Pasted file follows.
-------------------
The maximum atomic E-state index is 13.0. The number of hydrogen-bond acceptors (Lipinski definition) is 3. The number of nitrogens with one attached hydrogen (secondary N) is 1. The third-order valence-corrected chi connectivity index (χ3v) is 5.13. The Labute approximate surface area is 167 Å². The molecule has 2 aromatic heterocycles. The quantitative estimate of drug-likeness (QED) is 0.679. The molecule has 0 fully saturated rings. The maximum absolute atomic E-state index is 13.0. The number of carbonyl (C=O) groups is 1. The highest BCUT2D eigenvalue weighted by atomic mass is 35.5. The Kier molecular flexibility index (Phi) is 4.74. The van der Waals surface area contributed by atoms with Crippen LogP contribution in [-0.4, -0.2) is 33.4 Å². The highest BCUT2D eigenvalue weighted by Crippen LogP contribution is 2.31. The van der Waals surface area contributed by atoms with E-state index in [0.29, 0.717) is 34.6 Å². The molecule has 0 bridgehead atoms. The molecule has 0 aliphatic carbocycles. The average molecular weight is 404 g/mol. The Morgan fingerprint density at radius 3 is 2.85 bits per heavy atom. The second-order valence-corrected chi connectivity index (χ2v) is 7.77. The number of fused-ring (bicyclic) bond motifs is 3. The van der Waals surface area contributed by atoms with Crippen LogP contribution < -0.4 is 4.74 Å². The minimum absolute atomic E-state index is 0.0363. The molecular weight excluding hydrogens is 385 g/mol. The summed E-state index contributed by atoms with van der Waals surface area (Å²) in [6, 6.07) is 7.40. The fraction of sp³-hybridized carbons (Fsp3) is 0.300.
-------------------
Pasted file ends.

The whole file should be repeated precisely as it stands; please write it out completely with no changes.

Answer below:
The maximum atomic E-state index is 13.0. The number of hydrogen-bond acceptors (Lipinski definition) is 3. The number of nitrogens with one attached hydrogen (secondary N) is 1. The third-order valence-corrected chi connectivity index (χ3v) is 5.13. The Labute approximate surface area is 167 Å². The molecule has 2 aromatic heterocycles. The quantitative estimate of drug-likeness (QED) is 0.679. The molecule has 0 fully saturated rings. The maximum absolute atomic E-state index is 13.0. The number of carbonyl (C=O) groups is 1. The highest BCUT2D eigenvalue weighted by atomic mass is 35.5. The Kier molecular flexibility index (Phi) is 4.74. The van der Waals surface area contributed by atoms with Crippen LogP contribution in [-0.4, -0.2) is 33.4 Å². The highest BCUT2D eigenvalue weighted by Crippen LogP contribution is 2.31. The van der Waals surface area contributed by atoms with E-state index in [0.29, 0.717) is 34.6 Å². The molecule has 0 bridgehead atoms. The molecule has 0 aliphatic carbocycles. The average molecular weight is 404 g/mol. The Morgan fingerprint density at radius 3 is 2.85 bits per heavy atom. The second-order valence-corrected chi connectivity index (χ2v) is 7.77. The number of fused-ring (bicyclic) bond motifs is 3. The van der Waals surface area contributed by atoms with Crippen LogP contribution < -0.4 is 4.74 Å². The minimum absolute atomic E-state index is 0.0363. The molecular weight excluding hydrogens is 385 g/mol. The summed E-state index contributed by atoms with van der Waals surface area (Å²) in [6, 6.07) is 7.40. The fraction of sp³-hybridized carbons (Fsp3) is 0.300.